“The March of Beauty is but a precursor to the Flower Festival tonight,” he said. Unlike the King, he did not have to yell to be heard. His voice was loud and precise in its natural modulations. “I expect each of you to perform well, and justify the significant expense I’ve suffered bringing you all the way up here. Now hurry, you must be dressed and in position on Cavilstyr Rock before the sun goes down.”
The ambassador needn’t have worried. The women were all professionals, experts at getting dressed and undressed with none of the time-consuming measures less promiscuous females required. His manservant Gnorbooth offered his assistance, but found he had little to do. Their costumes were simplicity itself: soft, narrow sheets with a hole for their heads. Not even a belt was required, so the gowns were open at the sides exposing the frame of their skin.
So it was long before the sun had set that the prostitutes turned dancers were at Cavilstyr Rock. It was a great, wide promontory facing the sea, and for the occasion of the Festival of Flowers, a large circle of unlit torches and covered baskets had been arranged. As early as they were, a crowd of spectators had already arrived. The women gathered in the center of the circle and waited until it was time.
Gyna watched the crowd as it grew, and was not surprised when she saw the lady from the March approaching, hand-in-hand with a very old, very short white-haired woman. The old woman was distracted, pointing out islands out at sea. The blonde lady seemed nervous, unsure of what to say. Gyna was used to dealing with uneasy clients, and spoke first.
“Good to see you again, madam. I am Gyna of Daggerfall.”
“I’m glad you bear me no ill will because of the whores, I mean horse,” the lady laughed, somewhat relieved. “I am Lady Jyllia Raze, daughter of the King.”
“I always thought that daughters of kings were called princess,” smiled Gyna.
“In Camlorn, only when they are heirs to the throne. I have a younger brother from my father’s new wife whom he favors,” Jyllia replied. She felt her head swim. It was madness, speaking to a common prostitute, talking of family politics so intimately. “Relative to that subject, I must ask you something very peculiar. Have you ever heard of the Princess Talara?”
Gyna thought a moment: “The name sounds somewhat familiar. Why would I have?”
“I don’t know. It was a name I just thought you might recognize,” sighed Lady Jyllia. “Have you been to Camlorn before?”
“If I did, it was when I was very young,” said Gyna, and suddenly she felt it was her turn to be trusting. Something about the Lady Jyllia’s friendly and forthcoming manner touched her. “To be honest, I don’t remember anything at all of my childhood before I was nine or ten. Perhaps I was here with my parents, whoever they were, when I was a little girl. I tell you, I think perhaps I was. I don’t recall ever being here before, but everything I’ve seen, the city, you, the King himself, all seem … like I’ve been here before, long ago.”
Lady Jyllia gasped and took a step back. She gripped the old woman, who had been looking out to sea and murmuring, by the hand. The elderly creature looked to Jyllia, surprised, and then turned to Gyna. Her ancient, half-blind eyes sparkled with recognition and she made a sound like a grunt of surprise. Gyna also jumped. If the King had seemed like something out of a half-forgotten dream, this woman was someone she knew. As clear and yet indistinct as a guardian spirit.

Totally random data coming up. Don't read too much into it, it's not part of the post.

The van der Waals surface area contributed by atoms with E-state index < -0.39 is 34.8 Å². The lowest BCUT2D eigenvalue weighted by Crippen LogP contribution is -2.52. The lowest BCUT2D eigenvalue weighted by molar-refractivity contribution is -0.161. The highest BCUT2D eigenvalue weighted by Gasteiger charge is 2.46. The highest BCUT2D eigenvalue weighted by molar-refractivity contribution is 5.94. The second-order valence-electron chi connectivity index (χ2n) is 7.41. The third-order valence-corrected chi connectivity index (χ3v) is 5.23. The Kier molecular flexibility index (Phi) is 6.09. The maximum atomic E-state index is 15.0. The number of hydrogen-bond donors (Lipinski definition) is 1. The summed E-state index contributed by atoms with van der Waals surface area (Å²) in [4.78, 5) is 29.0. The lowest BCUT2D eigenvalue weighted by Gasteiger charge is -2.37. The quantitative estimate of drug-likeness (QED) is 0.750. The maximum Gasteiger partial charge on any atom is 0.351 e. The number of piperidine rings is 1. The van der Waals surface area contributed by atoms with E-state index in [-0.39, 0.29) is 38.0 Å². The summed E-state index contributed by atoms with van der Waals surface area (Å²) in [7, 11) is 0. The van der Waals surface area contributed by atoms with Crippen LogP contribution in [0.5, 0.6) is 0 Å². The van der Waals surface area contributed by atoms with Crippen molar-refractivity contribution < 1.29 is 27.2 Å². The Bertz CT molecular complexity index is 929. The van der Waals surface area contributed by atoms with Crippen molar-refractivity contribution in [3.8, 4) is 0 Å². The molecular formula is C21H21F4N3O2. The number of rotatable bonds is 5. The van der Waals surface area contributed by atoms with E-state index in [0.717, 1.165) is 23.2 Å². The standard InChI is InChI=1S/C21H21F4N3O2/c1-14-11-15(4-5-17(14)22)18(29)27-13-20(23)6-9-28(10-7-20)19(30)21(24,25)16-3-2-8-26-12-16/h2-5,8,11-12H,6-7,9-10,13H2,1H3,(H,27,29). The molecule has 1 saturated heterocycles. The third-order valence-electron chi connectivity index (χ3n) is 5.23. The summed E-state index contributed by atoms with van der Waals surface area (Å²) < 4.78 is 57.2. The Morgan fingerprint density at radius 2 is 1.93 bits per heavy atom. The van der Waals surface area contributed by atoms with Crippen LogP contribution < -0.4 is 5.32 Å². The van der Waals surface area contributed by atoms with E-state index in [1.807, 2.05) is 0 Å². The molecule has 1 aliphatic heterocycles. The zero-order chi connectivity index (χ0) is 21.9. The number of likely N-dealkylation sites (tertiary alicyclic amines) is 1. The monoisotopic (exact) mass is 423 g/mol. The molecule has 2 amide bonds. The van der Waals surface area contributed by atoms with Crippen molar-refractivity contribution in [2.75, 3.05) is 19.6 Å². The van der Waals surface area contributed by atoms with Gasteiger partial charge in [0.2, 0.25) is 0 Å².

“I apologize,” stammered Lady Jyllia. “This is my childhood nursemaid, Ramke.”
“It’s her!” the old woman cried, wild-eyed. She tried to run forward, arms outstretched, but Jyllia held her back. Gyna felt strangely naked, and pulled her robe against her body.
“No, you’re wrong,” Lady Jyllia whispered to Ramke, holding the old woman tightly. “The Princess Talara is dead, you know that. I shouldn’t have brought you here. I’ll take you back home.” She turned back to Gyna, her eyes welling with tears. “The entire royal family of Camlorn was assassinated over twenty years ago. My father was Duke of Oloine, the King’s brother, and so he inherited the crown. I’m sorry to have bothered you. Goodnight.”
Gyna gazed after Lady Jyllia and the old nurse as they disappeared into the crowd, but she had little time to consider all she had heard. The sun was setting, and it was time for the Flower Festival. Twelve young men emerged from the darkness wearing only loincloths and masks, and lit the torches. The moment the fire blazed, Gyna and all the rest of the dancers rushed to the baskets, pulling out blossoms and vines by the handful.
At first, the women danced with one another, sprinkling petals to the wind. The crowd then joined in as the music swelled. It was a mad, beautiful chaos. Gyna leapt and swooned like a wild forest nymph. Then, without warning, she felt rough hands grip her from behind and push her.
She was falling before she understood it. The moment the realization hit, she was closer to the bottom of the hundred foot tall cliff than she was to the top. She flailed out her arms and grasped at the cliff wall. Her fingers raked against the stone and her flesh tore, but she found a grip and held it. For a moment, she stayed there, breathing hard. Then she began to scream.
The music and the festival were too loud up above: no one could hear her – she could scarcely hear herself. Below her, the surf crashed. Every bone in her body would snap if she fell. She closed her eyes, and a vision came. A man was standing below her, a King of great wisdom, great compassion, looking up, smiling. A little girl, golden-haired, mischievous, her best friend and cousin, clung to the rock beside her.
“The secret to falling is making your body go limp. And with luck, you won’t get hurt,” the girl said. She nodded, remembering who she was. Eight years of darkness lifted.
She released her grip and let herself fall like a leaf into the water below.